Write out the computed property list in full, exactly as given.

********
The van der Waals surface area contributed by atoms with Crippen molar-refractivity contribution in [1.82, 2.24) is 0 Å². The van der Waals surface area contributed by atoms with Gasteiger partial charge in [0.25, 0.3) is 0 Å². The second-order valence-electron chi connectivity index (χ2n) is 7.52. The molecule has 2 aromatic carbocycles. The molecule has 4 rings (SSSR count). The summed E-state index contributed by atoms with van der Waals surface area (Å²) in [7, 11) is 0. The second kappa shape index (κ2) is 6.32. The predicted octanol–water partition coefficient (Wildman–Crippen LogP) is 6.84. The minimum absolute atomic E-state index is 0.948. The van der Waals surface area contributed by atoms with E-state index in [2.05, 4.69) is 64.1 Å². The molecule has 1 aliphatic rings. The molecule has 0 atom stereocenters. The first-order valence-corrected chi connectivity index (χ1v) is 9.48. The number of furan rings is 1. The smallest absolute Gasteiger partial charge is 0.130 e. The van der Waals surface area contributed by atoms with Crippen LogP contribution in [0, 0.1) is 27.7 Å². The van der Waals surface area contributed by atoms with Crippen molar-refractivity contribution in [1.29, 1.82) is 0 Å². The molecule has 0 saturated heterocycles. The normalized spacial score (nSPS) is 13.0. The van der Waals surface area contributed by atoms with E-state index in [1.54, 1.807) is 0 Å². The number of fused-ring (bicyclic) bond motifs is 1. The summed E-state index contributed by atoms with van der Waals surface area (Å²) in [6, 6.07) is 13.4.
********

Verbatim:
The van der Waals surface area contributed by atoms with Crippen molar-refractivity contribution in [1.82, 2.24) is 0 Å². The van der Waals surface area contributed by atoms with Gasteiger partial charge in [0.25, 0.3) is 0 Å². The second-order valence-electron chi connectivity index (χ2n) is 7.52. The molecule has 2 aromatic carbocycles. The molecule has 4 rings (SSSR count). The summed E-state index contributed by atoms with van der Waals surface area (Å²) in [7, 11) is 0. The second kappa shape index (κ2) is 6.32. The predicted octanol–water partition coefficient (Wildman–Crippen LogP) is 6.84. The minimum absolute atomic E-state index is 0.948. The van der Waals surface area contributed by atoms with E-state index in [2.05, 4.69) is 64.1 Å². The molecule has 1 aliphatic rings. The molecule has 0 atom stereocenters. The first-order valence-corrected chi connectivity index (χ1v) is 9.48. The number of furan rings is 1. The smallest absolute Gasteiger partial charge is 0.130 e. The van der Waals surface area contributed by atoms with Crippen LogP contribution in [0, 0.1) is 27.7 Å². The van der Waals surface area contributed by atoms with Crippen molar-refractivity contribution in [1.29, 1.82) is 0 Å². The molecule has 0 saturated heterocycles. The normalized spacial score (nSPS) is 13.0. The van der Waals surface area contributed by atoms with E-state index in [1.54, 1.807) is 0 Å². The number of fused-ring (bicyclic) bond motifs is 1. The summed E-state index contributed by atoms with van der Waals surface area (Å²) in [6, 6.07) is 13.4.